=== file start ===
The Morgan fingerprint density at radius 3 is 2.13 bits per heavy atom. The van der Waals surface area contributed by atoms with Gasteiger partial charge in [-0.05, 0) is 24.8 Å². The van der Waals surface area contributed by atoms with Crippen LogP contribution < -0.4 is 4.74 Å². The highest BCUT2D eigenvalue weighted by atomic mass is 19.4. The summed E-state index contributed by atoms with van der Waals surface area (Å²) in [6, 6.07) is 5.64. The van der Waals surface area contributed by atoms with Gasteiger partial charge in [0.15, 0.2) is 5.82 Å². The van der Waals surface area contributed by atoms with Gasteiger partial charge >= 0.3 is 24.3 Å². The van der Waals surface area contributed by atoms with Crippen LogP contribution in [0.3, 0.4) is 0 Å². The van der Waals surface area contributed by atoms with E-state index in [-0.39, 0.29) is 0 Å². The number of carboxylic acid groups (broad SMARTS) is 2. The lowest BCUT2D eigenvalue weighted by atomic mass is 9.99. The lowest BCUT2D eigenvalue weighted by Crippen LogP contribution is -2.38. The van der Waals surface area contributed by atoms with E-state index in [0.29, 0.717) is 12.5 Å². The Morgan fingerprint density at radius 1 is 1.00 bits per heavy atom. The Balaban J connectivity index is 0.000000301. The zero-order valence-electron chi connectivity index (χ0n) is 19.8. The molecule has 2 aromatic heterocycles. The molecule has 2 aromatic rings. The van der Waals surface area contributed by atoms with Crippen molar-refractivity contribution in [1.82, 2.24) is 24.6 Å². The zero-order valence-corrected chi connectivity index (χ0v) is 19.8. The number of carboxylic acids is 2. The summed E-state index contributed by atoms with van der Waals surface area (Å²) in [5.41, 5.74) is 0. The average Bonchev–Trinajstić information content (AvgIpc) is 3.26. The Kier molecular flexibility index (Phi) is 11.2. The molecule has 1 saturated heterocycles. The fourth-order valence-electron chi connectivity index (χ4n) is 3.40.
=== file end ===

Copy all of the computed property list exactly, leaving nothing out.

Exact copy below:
The Morgan fingerprint density at radius 3 is 2.13 bits per heavy atom. The van der Waals surface area contributed by atoms with Gasteiger partial charge in [-0.05, 0) is 24.8 Å². The van der Waals surface area contributed by atoms with Crippen LogP contribution < -0.4 is 4.74 Å². The highest BCUT2D eigenvalue weighted by atomic mass is 19.4. The summed E-state index contributed by atoms with van der Waals surface area (Å²) in [6, 6.07) is 5.64. The van der Waals surface area contributed by atoms with Gasteiger partial charge in [0.15, 0.2) is 5.82 Å². The van der Waals surface area contributed by atoms with Gasteiger partial charge >= 0.3 is 24.3 Å². The van der Waals surface area contributed by atoms with Crippen LogP contribution in [0.3, 0.4) is 0 Å². The van der Waals surface area contributed by atoms with E-state index in [-0.39, 0.29) is 0 Å². The number of carboxylic acid groups (broad SMARTS) is 2. The lowest BCUT2D eigenvalue weighted by atomic mass is 9.99. The lowest BCUT2D eigenvalue weighted by Crippen LogP contribution is -2.38. The van der Waals surface area contributed by atoms with E-state index in [0.29, 0.717) is 12.5 Å². The Morgan fingerprint density at radius 1 is 1.00 bits per heavy atom. The Balaban J connectivity index is 0.000000301. The zero-order valence-electron chi connectivity index (χ0n) is 19.8. The molecule has 2 aromatic heterocycles. The molecule has 2 aromatic rings. The van der Waals surface area contributed by atoms with Crippen molar-refractivity contribution in [1.82, 2.24) is 24.6 Å². The zero-order valence-corrected chi connectivity index (χ0v) is 19.8. The number of carboxylic acids is 2. The summed E-state index contributed by atoms with van der Waals surface area (Å²) in [5.41, 5.74) is 0. The average Bonchev–Trinajstić information content (AvgIpc) is 3.26. The Kier molecular flexibility index (Phi) is 11.2. The molecule has 1 saturated heterocycles. The fourth-order valence-electron chi connectivity index (χ4n) is 3.40.